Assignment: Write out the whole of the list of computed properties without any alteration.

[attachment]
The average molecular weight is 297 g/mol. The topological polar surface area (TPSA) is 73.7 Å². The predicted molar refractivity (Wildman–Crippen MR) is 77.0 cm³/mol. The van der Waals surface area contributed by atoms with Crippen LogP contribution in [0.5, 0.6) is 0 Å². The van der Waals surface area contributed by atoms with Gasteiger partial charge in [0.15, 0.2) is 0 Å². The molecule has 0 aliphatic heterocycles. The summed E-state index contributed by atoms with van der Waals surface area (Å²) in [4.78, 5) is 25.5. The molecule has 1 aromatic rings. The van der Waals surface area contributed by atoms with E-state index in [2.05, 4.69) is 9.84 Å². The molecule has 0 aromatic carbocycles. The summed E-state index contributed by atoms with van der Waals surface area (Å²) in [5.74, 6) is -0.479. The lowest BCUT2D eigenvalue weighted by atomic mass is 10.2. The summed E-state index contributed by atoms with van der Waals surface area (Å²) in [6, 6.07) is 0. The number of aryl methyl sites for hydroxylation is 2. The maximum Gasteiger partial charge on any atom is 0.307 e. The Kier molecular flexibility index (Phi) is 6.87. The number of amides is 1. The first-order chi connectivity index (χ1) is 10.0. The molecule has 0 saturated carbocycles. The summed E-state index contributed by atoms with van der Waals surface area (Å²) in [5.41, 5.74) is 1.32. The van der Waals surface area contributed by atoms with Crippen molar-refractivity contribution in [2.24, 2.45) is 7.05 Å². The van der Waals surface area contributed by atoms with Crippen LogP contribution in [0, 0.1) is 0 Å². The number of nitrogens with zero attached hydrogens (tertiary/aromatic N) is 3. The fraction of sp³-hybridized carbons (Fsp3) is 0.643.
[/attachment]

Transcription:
The average molecular weight is 297 g/mol. The topological polar surface area (TPSA) is 73.7 Å². The predicted molar refractivity (Wildman–Crippen MR) is 77.0 cm³/mol. The van der Waals surface area contributed by atoms with Crippen LogP contribution in [0.5, 0.6) is 0 Å². The van der Waals surface area contributed by atoms with Gasteiger partial charge in [0.15, 0.2) is 0 Å². The molecule has 0 aliphatic heterocycles. The summed E-state index contributed by atoms with van der Waals surface area (Å²) in [4.78, 5) is 25.5. The molecule has 1 aromatic rings. The van der Waals surface area contributed by atoms with E-state index in [2.05, 4.69) is 9.84 Å². The molecule has 0 aromatic carbocycles. The summed E-state index contributed by atoms with van der Waals surface area (Å²) in [5.74, 6) is -0.479. The lowest BCUT2D eigenvalue weighted by atomic mass is 10.2. The summed E-state index contributed by atoms with van der Waals surface area (Å²) in [6, 6.07) is 0. The number of aryl methyl sites for hydroxylation is 2. The maximum Gasteiger partial charge on any atom is 0.307 e. The Kier molecular flexibility index (Phi) is 6.87. The number of amides is 1. The first-order chi connectivity index (χ1) is 10.0. The molecule has 0 saturated carbocycles. The summed E-state index contributed by atoms with van der Waals surface area (Å²) in [5.41, 5.74) is 1.32. The van der Waals surface area contributed by atoms with Crippen molar-refractivity contribution in [2.24, 2.45) is 7.05 Å². The van der Waals surface area contributed by atoms with Crippen LogP contribution in [0, 0.1) is 0 Å². The number of nitrogens with zero attached hydrogens (tertiary/aromatic N) is 3. The fraction of sp³-hybridized carbons (Fsp3) is 0.643.